I just wish that our congressional members would remember that, as Montesquieu once noted, "useless laws weaken the necessary laws."  Is fussing about the volume of a television commercial really necessary?  Is fussing about the BCS really necessary?  Doubtful.

The cynic in me (oh, who am I kidding, I'm 93% cynic) wonders if there are actually ulterior motives to these bills.  Could it be that a 2000 page health care bill, or a bill on the approved decibel level of tv commericals, or a bill making it illegal for college football to market a "national championship" without a playoff system, or legislation making it illegal to drive while "texting", or legislation making it illegal to smoke a legal substance in a privately owned business are actually attempts to put more and more of our national economy under the thumb of government.  Are congressmen representatives of the little guy as they would have us believe, or are they actually power hungry rulers/thugs/tyrants slowly taking over more and more responsibility over people's lives, until, eventually John Q. Public will no longer be able to fend for himself, but will rely fully on government's supple teet?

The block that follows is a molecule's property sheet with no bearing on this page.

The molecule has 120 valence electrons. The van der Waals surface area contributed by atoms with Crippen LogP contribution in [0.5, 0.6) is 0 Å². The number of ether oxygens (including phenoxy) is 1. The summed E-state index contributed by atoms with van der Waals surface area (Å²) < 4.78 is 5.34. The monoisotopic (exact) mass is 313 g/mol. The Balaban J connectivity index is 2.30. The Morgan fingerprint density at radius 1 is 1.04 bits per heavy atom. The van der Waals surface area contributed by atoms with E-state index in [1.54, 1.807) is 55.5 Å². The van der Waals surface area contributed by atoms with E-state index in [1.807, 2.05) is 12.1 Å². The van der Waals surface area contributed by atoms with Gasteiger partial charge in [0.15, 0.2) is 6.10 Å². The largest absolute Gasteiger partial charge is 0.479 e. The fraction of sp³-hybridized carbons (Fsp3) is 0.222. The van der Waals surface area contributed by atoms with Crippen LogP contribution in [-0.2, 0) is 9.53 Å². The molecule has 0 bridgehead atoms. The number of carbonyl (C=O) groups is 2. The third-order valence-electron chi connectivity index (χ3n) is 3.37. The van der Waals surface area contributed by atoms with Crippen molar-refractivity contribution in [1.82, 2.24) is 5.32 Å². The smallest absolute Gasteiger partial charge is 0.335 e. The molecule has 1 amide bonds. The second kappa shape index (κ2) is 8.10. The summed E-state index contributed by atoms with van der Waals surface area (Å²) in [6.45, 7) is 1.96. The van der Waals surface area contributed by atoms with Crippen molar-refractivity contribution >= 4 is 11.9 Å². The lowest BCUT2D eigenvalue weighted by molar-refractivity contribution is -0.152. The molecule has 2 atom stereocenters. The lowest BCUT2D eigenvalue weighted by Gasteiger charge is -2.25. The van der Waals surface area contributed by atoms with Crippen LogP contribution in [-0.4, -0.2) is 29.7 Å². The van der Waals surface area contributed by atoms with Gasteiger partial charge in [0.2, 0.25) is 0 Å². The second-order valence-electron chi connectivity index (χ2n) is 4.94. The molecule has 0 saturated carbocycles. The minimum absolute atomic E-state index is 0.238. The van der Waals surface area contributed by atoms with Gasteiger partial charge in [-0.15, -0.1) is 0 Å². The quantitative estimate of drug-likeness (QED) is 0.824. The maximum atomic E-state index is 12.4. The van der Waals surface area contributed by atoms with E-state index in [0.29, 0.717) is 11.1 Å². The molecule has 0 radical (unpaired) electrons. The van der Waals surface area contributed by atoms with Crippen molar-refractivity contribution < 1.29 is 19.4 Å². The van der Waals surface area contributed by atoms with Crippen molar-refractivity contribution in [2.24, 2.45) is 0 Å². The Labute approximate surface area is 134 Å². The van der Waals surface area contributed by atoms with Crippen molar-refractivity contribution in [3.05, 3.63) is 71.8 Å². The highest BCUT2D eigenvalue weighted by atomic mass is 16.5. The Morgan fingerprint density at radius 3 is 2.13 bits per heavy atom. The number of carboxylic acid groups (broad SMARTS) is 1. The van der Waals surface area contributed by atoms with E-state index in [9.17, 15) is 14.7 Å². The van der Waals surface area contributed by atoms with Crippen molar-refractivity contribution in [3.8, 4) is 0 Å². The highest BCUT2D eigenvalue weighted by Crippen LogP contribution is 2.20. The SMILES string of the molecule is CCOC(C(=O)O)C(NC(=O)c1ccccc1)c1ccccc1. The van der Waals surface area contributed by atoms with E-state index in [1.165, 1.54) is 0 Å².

As Ayn Rand once said, "There's no way to rule innocent men. The only power any government has is the power to crack down on criminals. Well, when there aren't enough criminals, one makes them. One declares so many things to be a crime that it becomes impossible to live without breaking laws."

Just remember that when broadcasting loud commercials is outlawed, only outlaws will broadcast loud commercials.